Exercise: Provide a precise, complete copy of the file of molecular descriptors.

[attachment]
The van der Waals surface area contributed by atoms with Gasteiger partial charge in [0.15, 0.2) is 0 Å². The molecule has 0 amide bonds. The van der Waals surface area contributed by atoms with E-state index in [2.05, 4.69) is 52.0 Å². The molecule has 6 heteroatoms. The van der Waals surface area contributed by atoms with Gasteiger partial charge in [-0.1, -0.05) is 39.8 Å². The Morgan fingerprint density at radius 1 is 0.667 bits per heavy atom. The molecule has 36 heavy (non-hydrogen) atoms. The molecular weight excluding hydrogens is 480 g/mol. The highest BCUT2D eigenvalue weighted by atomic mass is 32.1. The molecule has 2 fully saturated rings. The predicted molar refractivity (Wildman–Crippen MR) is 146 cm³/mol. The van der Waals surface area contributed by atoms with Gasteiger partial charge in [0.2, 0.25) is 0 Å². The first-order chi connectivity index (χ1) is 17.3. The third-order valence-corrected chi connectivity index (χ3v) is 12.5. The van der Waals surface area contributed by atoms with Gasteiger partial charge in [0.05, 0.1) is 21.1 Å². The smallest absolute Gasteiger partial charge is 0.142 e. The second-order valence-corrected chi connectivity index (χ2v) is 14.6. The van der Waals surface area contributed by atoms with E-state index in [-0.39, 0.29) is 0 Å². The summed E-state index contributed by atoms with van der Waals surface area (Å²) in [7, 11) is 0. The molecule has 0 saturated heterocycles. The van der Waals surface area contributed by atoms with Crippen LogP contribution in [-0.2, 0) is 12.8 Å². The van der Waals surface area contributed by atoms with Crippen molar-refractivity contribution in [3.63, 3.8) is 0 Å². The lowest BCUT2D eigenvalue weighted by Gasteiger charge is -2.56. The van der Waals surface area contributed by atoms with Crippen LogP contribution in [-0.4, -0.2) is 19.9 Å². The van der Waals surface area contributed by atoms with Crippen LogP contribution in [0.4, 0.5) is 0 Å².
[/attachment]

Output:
The van der Waals surface area contributed by atoms with Gasteiger partial charge in [0.15, 0.2) is 0 Å². The molecule has 0 amide bonds. The van der Waals surface area contributed by atoms with E-state index in [2.05, 4.69) is 52.0 Å². The molecule has 6 heteroatoms. The van der Waals surface area contributed by atoms with Gasteiger partial charge in [-0.1, -0.05) is 39.8 Å². The Morgan fingerprint density at radius 1 is 0.667 bits per heavy atom. The molecule has 36 heavy (non-hydrogen) atoms. The molecular weight excluding hydrogens is 480 g/mol. The highest BCUT2D eigenvalue weighted by atomic mass is 32.1. The molecule has 2 fully saturated rings. The predicted molar refractivity (Wildman–Crippen MR) is 146 cm³/mol. The van der Waals surface area contributed by atoms with Gasteiger partial charge in [0.2, 0.25) is 0 Å². The first-order chi connectivity index (χ1) is 17.3. The third-order valence-corrected chi connectivity index (χ3v) is 12.5. The van der Waals surface area contributed by atoms with Gasteiger partial charge in [0.05, 0.1) is 21.1 Å². The smallest absolute Gasteiger partial charge is 0.142 e. The second-order valence-corrected chi connectivity index (χ2v) is 14.6. The van der Waals surface area contributed by atoms with E-state index in [-0.39, 0.29) is 0 Å². The summed E-state index contributed by atoms with van der Waals surface area (Å²) in [7, 11) is 0. The molecule has 0 saturated heterocycles. The van der Waals surface area contributed by atoms with Crippen LogP contribution in [-0.2, 0) is 12.8 Å². The van der Waals surface area contributed by atoms with Crippen molar-refractivity contribution in [3.63, 3.8) is 0 Å². The lowest BCUT2D eigenvalue weighted by Gasteiger charge is -2.56. The van der Waals surface area contributed by atoms with Crippen LogP contribution in [-0.4, -0.2) is 19.9 Å². The van der Waals surface area contributed by atoms with Crippen LogP contribution in [0.4, 0.5) is 0 Å².